A certain reference in literature suggests that in 1193, the ancient college-city of Nalanda and the University of Vikramshila were sacked by Bakhtiyar Khilji. The Persian historian Minhaj-i-Siraj, in his chronicle the Tabaqat-i-Nasiri, reported that thousands of monks were burned alive and thousands beheaded as Bakhtiyar Khilji tried his best to uproot Buddhism. The burning of the library continued for several months and “smoke from the burning manuscripts hung for days like a dark pall over the low hills.
The end of Buddhist Monks, A.D. 1193 (Internet Image)
Death of Ikhtiyar Khilji
Ikhtiyar Khilji left the town of Devkot in 1206 to attack Tibet, leaving Ali Mardan Khilji in Ghoraghat Upazila to watch the eastern frontier from his headquarters at Barisal.
Khilji forces were ambushed in Assam and Ikhtiyar returned to Devkot with about one hundred surviving soldier. Upon Ikhtiyar Khilji’s return to India, while he was lying ill at Devkot, he was assassinated by Ali Mardan.
Loyal troops under Muhammad Shiran Khilji avenged Ikhtiyar’s death, imprisoning Ali Mardan.
Muhammad Bakhtiyar Khilji had the Khutbah read and coins struck in his own name. Mosques, madrasas, and khanqahs arose in the new abode of Islam through Bakhtiyar’s patronage, and his example was imitated by his Amirs.
Buddhist sources hold him responsible for the destruction of Nalanda.
Slave Dynasty aka Mamluk dynasty
Qutbuddin Aibak (1206-1210)
Qutbuddin Aibak was a slave of Muhammad Ghori, who made him the Governor of his Indian possessions. Qutb-ud-din Aibak began his career as Malik or Sipahasalar under Muhammad Ghori. He set up his military headquarters at Indraprasta, near Delhi. He raised a standing army and established his hold over north India even during the life time of Ghori. After the death of Ghori in 1206, Aibak declared his independence. He severed all connections with the kingdom of Ghori and thus founded the Slave dynasty as well as the Delhi Sultanate.
He assumed the title Sultan and made Lahore his capital. His rule lasted for a short period of four years. Muslim writers call Aibak Lakh Baksh or giver of lakhs because he gave liberal donations to them.
Aibak patronized the great scholar Hasan Nizami. He also started the construction of after the name of a famous Sufi saint Khwaja Qutbuddin Bakthiyar. It was later completed by Iltutmish.
Islam mosque was commissioned by him. His tomb is located in Anarkali Bajar at Lahore. His successor Iltutmish was his son in law.
Aibak died suddenly while playing chaugan (horse polo) in 1210. He was succeeded by his son Aram Baksh, who was replaced by Iltutmish after eight months.
Shamsuddin Iltutmish (1211-1236)
Iltutmish belonged to the Ilbari tribe and hence his dynasty was named as Ilbari dynasty. His half-brothers sold him as a slave to Aibak, who made him his-son-in law by giving his daughter in marriage to him.
“It is related by credible persons that Sultan Shams-ad-din Altamish was chosen in early childhood by the destiny of Providence from the tribes of Albari in Turkistan for the sovereignty of Islam and of the dominions of Hindustan.
His father, whose name was Yalam Khan, had numerous dependents, relatives, and followers in his employ. The future monarch was remarkable from his childhood for beauty, intelligence, and grace, which excited such jealousy in the hearts of his brothers that they enticed him away from his father and mother on the pretense of going to see a drove of horses; but when they brought him there, they sold him to a horse-dealer.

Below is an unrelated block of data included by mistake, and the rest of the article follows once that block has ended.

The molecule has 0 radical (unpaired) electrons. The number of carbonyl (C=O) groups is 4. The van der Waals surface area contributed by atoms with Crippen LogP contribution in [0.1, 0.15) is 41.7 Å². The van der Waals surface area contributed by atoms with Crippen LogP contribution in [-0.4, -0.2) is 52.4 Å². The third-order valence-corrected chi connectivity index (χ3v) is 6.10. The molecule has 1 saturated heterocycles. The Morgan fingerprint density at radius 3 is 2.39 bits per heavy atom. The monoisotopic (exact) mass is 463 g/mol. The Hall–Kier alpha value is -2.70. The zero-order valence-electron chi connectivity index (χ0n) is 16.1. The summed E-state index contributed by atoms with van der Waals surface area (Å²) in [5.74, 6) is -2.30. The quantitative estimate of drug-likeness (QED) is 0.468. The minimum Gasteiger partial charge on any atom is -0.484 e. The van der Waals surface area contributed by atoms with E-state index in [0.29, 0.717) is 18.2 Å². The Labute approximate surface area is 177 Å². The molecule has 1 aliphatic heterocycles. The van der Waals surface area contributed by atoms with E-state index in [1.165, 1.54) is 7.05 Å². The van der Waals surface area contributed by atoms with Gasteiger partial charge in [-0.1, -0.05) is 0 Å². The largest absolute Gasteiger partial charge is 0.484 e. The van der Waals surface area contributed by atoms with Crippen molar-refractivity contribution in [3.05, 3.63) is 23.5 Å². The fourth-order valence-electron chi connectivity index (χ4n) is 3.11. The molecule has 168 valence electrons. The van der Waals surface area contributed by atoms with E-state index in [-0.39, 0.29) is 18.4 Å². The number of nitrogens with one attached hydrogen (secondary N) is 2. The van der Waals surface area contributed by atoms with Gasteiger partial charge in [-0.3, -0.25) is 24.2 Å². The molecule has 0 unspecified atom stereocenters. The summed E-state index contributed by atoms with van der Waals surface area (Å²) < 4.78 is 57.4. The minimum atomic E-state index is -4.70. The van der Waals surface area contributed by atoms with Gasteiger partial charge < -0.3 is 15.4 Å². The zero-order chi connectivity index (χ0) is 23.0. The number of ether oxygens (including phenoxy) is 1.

Some say that his sellers were his cousins.
The horse-dealers took him to Bokhara and sold him to one of the relatives of the chief judge of that city. For some time he remained with that great and noble family, whose chiefs nourished and educated him like a son.
A credible person has related that he heard in the gracious words of the king himself that on a certain occasion one of the members of the family gave him a piece of money and ordered him to go to the bazaar and buy some grapes.
He went to the bazaar, and on the way lost the coin. Being of tender age, he began to cry for fear; and while he was weeping and crying, a dervish came to him, took his hand, purchased some grapes, and gave them to him, saying: “When you obtain wealth and dominion, take care that you show respect to dervishes and holy men, and uphold their rights.”
He gave his promise to the dervish, and whatever fortune and power he obtained he always ascribed to the favour shown him by that kindly man.
……………..from thence he proceeded to Ujjain, where there was a temple of Mahakal, which he destroyed, as well as the image of Vikramaditya, who was King of Ujjain and reigned 1316 years before his time. The Hindu era dates from his reign. Some other images cast in copper were carried to Delhi with the stone image of Mahakal.
Sultan Shamsuddin Iltutmish was greatly enamored by a Turkish slave girl in his harem, whom he had purchased, and sought her caresses, but was always unable to achieve his object.
One day he was seated, having his head anointed with some perfumed oil by the hands of the same slave girl, when he felt some tears fall on his head. On looking up, he found that she was weeping.
He inquired of her the cause. She replied, “Once I had a brother who had such a bald place on his head as you have, and it reminds me of him.”
On making further inquiries it was found that the slave girl was his own sister. They had both been sold as slaves, in their early childhood, by their half-brothers; and thus had Almighty God saved him from committing a great sin.
Badaoni states in his work, “I heard this story myself, from the emperor Akbar’s own lips, and the monarch stated that this anecdote had been orally traced to Sultan Ghiyasuddin Balban himself.”
Later Qutbuddin Aibak appointed Shamsuddin Iltutmish as “iqtadar” of Gwalior. In 1211 Iltutmish defeated Aram Baksh and became Sultan. He shifted his capital from Lahore to Delhi. During the first ten years of his reign he concentrated on securing his throne from his rivals.